In St Stephen’s Tavern, an ornate Westminster boozer favoured by offduty MPs, sit David Haig and Henry Goodman, the lead actors in a new stage production of Yes, Prime Minister. Goodman just wants a sparkling water, Haig plumps for an ale called Badger. They are relaxing with a drink after a dehydrating Hotline photo shoot under the midday sun in front of the Houses of Parliament, where they vied for space with child reporters for the BBC’s Newsround. Haig, as well as being an Olivier-winning theatre actor and theatre writer, has a host of film and TV credits to his name. He shared a cinema screen with Hugh Grant in Four Weddings and a Funeral and Two Weeks Notice, while his TV roles include The Thin Blue Line and The Thick of It. ‘A young audience seeing Yes, Prime Minister at the theatre now will feel as though they’re seeing an elegant version of The Thick of It,’ says Haig, who plays pompous Prime Minister James Hacker. ‘If they enjoyed that abrasive political satire they’ll enjoy this as well, because the issues are apposite and modern.’ Almost bald and with a fluffy moustache, Haig is probably one of Britain’s most recognisable character actors. ‘One of the first questions the writers of Yes, Prime Minister asked me was: “You won’t mind if we put some bald jokes in, will you?”’ he chuckles. Henry Goodman, the silver-haired actor who has won an Olivier twice, plays the oily-yet-impressive civil servant Sir Humphrey Appleby (played by Nigel Hawthorne in the TV series), who deploys rapid-fire wordplay to endlessly manipulate Hacker to his own ends. SEPTEMBERHOTLINE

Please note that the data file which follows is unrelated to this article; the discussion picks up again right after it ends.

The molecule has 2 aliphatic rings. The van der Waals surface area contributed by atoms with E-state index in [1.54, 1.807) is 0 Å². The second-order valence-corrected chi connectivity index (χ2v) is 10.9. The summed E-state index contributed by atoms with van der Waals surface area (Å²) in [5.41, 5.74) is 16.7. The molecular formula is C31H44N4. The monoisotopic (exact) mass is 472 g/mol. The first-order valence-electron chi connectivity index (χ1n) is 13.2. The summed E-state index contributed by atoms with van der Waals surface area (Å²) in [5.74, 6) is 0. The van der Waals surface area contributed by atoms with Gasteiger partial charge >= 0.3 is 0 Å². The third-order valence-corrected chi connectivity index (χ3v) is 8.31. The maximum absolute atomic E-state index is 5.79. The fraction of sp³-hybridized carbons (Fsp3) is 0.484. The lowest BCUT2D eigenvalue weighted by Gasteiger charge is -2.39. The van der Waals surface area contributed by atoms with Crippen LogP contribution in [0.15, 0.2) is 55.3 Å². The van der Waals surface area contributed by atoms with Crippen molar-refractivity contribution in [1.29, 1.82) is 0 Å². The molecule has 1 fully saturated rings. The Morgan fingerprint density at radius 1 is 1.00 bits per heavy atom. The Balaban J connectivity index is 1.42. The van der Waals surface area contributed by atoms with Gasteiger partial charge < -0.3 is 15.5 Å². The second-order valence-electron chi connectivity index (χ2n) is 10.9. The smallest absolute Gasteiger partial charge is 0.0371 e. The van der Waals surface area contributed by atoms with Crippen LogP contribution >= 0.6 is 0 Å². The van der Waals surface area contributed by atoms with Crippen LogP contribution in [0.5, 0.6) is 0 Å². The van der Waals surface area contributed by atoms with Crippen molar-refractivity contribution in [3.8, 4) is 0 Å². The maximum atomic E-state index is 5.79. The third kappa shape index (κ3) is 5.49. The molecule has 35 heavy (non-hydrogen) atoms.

‘That literary tradition of well-crafted wit is a big part of what the writers do,’ says Goodman. He apparently enjoys gently knocking the establishment, having starred to critical acclaim in the biting theatre satire Feelgood. He calls this show ‘a savage attack on spin-doctoring in the Labour party. I played the Alastair Campbell-type character. There was, unofficially, an embargo on it within the Labour party. Ministers were advised not to be seen going to it, but I got phone calls from several who had, and who liked it. For MPs there’s a need, and a pride, in being played on stage.’ ‘Apparently, we’re expecting some government ministers when this opens in the West End,’ adds Haig, ‘and we know they might leave saying: “Of course, it’s nothing like that in real life.” But with Yes, Prime Minister, that’s a hard case to argue.’ Yes, Prime Minister has been adapted by the series’ original writers, Anthony Jay and Jonathan Lynn, not only for the West End stage, but also for the political climate of 2010. We now meet Hacker as the beleaguered prime minister of a wobbly coalition government, facing the global crisis of a financial meltdown, among other challenges. ‘Most of the material was actually written a year ago,’ says Haig of the plot’s eerie accuracy, ‘and if anything it’s even more up-to-date now than it was then. Presumably that’s why they were so successful 25 years ago, because they were so prescient. There’s universality to the themes they write about, a comfortable recognition. Actually, I use the word comfortable,